THE first train to carry through passengers from London to Amsterdam arrived in the Dutch capital almost precisely on time, after making a 3h41m journey from St Pancras International.
Eurostar provided the journey for invited guests to mark the opening of bookings for the new service, which begins on 4 April. There will then be daily departures from London at 08.31 and 17.31, calling at Brussels, Rotterdam and Amsterdam.
Passengers in the reverse direction will have a greater choice of departures because for now they will have to change at Brussels, where UK passport checks and security screening will take place for the final leg of journeys to London.
Talks between the Dutch and British governments are continuing over the provision of similar international check points at Amsterdam Centraal and Rotterdam Centraal, which should be open by the end of next year.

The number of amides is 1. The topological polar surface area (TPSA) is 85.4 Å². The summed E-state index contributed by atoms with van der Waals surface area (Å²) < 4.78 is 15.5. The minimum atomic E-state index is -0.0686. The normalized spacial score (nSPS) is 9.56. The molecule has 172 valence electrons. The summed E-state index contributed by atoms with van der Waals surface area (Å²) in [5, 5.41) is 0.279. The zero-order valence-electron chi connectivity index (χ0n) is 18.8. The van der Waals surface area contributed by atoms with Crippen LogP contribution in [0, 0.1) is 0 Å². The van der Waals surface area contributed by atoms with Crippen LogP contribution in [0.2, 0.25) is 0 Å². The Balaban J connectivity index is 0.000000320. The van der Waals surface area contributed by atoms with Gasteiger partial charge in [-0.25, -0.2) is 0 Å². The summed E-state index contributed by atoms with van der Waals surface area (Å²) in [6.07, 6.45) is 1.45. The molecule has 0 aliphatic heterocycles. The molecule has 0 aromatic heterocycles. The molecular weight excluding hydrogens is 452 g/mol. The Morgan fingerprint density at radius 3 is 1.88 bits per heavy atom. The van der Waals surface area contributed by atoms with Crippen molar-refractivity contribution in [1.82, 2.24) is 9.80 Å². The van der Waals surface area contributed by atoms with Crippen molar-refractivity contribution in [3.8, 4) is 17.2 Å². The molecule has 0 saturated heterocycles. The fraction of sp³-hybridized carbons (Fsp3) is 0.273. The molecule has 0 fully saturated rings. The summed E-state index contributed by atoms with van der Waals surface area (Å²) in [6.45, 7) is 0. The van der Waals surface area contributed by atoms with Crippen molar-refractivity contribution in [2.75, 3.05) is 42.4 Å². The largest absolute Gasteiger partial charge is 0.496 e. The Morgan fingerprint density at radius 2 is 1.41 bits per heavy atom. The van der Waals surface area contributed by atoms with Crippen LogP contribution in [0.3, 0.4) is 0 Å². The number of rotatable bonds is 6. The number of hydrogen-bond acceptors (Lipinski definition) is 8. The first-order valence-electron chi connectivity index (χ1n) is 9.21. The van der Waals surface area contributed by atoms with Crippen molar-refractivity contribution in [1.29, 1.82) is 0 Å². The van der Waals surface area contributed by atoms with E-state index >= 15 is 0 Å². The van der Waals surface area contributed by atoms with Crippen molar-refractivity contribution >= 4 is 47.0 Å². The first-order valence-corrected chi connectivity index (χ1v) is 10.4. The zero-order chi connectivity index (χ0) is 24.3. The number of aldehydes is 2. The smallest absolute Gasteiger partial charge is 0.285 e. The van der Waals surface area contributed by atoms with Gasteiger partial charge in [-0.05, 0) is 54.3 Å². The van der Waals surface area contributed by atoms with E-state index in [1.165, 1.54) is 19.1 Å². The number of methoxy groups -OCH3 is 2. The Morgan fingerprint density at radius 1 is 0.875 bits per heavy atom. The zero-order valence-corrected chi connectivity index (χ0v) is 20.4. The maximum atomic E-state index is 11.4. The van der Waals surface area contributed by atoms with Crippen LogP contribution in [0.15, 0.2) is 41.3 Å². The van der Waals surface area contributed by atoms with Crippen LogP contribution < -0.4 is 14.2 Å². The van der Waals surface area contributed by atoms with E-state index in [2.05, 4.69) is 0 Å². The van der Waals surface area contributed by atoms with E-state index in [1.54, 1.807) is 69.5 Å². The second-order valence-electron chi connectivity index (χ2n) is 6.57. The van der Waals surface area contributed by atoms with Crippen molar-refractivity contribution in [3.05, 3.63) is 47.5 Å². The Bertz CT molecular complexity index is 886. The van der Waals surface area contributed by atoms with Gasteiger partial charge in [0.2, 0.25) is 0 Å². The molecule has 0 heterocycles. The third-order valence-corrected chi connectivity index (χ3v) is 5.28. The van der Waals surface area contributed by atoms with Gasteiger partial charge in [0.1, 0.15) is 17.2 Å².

Passengers between London and Brussels will also gain a shorter journey time of 1h48m, or 17min less than now, because Amsterdam-bound Eurostars will not be calling at Lille.
All Amsterdam services are being worked by Eurostar Siemens e320 sets, which were designed to operate beyond Britain, France and Belgium. The original Eurostars, built by Alstom and based on French TGVs, have never been able to provide services north of Brussels because they were not equipped for the Dutch traction current of 1,500V nor local signalling systems in the Netherlands. Eurostars from London will normally use the 25kV Dutch high speed line but must also run on the domestic network in the Rotterdam area and when approaching Amsterdam.
Eurostar’s outgoing chief executive Nicholas Petrovic said: “Todayˆs service heralds an exciting new chapter in the expansion of high speed rail … strengthening trading and tourism links.”
The service has taken some time to get going, partly because it had to wait for the arrival of enough e320s. Eurostar then decided to postpone the launch until Easter this year, because tourist traffic will make a major contribution to revenue on the route.